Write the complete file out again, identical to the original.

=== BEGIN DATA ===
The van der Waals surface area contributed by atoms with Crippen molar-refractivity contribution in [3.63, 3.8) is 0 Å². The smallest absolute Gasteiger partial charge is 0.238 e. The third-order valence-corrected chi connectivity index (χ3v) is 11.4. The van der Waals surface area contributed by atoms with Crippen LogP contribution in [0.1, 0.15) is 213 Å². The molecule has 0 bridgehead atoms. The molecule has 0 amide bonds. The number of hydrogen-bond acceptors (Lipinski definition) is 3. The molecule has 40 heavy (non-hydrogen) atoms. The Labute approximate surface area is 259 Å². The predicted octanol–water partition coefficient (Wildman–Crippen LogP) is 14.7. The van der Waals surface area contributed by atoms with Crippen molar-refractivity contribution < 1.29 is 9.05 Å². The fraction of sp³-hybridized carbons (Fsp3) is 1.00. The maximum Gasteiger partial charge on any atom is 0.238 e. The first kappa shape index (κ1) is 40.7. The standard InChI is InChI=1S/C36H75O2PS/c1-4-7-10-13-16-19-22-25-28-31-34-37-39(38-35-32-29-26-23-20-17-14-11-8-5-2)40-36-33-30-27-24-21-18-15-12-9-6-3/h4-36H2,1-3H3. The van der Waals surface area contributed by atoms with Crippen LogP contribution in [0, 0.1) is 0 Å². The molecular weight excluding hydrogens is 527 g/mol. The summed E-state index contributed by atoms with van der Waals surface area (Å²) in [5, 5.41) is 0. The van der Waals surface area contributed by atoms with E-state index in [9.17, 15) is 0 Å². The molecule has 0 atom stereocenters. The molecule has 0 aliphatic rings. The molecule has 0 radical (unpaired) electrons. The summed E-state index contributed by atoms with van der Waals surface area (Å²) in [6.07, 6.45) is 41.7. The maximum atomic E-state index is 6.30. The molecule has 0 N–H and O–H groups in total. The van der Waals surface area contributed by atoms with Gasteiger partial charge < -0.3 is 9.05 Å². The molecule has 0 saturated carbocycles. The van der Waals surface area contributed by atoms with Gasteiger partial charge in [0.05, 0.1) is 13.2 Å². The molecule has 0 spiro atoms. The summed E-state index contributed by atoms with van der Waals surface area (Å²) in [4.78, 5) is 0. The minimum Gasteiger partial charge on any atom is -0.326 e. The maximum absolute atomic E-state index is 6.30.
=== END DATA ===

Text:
The van der Waals surface area contributed by atoms with Crippen molar-refractivity contribution in [3.63, 3.8) is 0 Å². The smallest absolute Gasteiger partial charge is 0.238 e. The third-order valence-corrected chi connectivity index (χ3v) is 11.4. The van der Waals surface area contributed by atoms with Crippen LogP contribution in [0.1, 0.15) is 213 Å². The molecule has 0 bridgehead atoms. The molecule has 0 amide bonds. The number of hydrogen-bond acceptors (Lipinski definition) is 3. The molecule has 40 heavy (non-hydrogen) atoms. The Labute approximate surface area is 259 Å². The predicted octanol–water partition coefficient (Wildman–Crippen LogP) is 14.7. The van der Waals surface area contributed by atoms with Crippen molar-refractivity contribution < 1.29 is 9.05 Å². The fraction of sp³-hybridized carbons (Fsp3) is 1.00. The maximum Gasteiger partial charge on any atom is 0.238 e. The first kappa shape index (κ1) is 40.7. The standard InChI is InChI=1S/C36H75O2PS/c1-4-7-10-13-16-19-22-25-28-31-34-37-39(38-35-32-29-26-23-20-17-14-11-8-5-2)40-36-33-30-27-24-21-18-15-12-9-6-3/h4-36H2,1-3H3. The van der Waals surface area contributed by atoms with Crippen LogP contribution in [0, 0.1) is 0 Å². The molecular weight excluding hydrogens is 527 g/mol. The summed E-state index contributed by atoms with van der Waals surface area (Å²) in [5, 5.41) is 0. The van der Waals surface area contributed by atoms with E-state index in [9.17, 15) is 0 Å². The molecule has 0 atom stereocenters. The molecule has 0 aliphatic rings. The molecule has 0 radical (unpaired) electrons. The summed E-state index contributed by atoms with van der Waals surface area (Å²) in [6.07, 6.45) is 41.7. The maximum atomic E-state index is 6.30. The molecule has 0 N–H and O–H groups in total. The van der Waals surface area contributed by atoms with Gasteiger partial charge < -0.3 is 9.05 Å². The molecule has 0 saturated carbocycles. The van der Waals surface area contributed by atoms with Gasteiger partial charge in [0.05, 0.1) is 13.2 Å². The molecule has 0 spiro atoms. The summed E-state index contributed by atoms with van der Waals surface area (Å²) in [4.78, 5) is 0. The minimum Gasteiger partial charge on any atom is -0.326 e. The maximum absolute atomic E-state index is 6.30.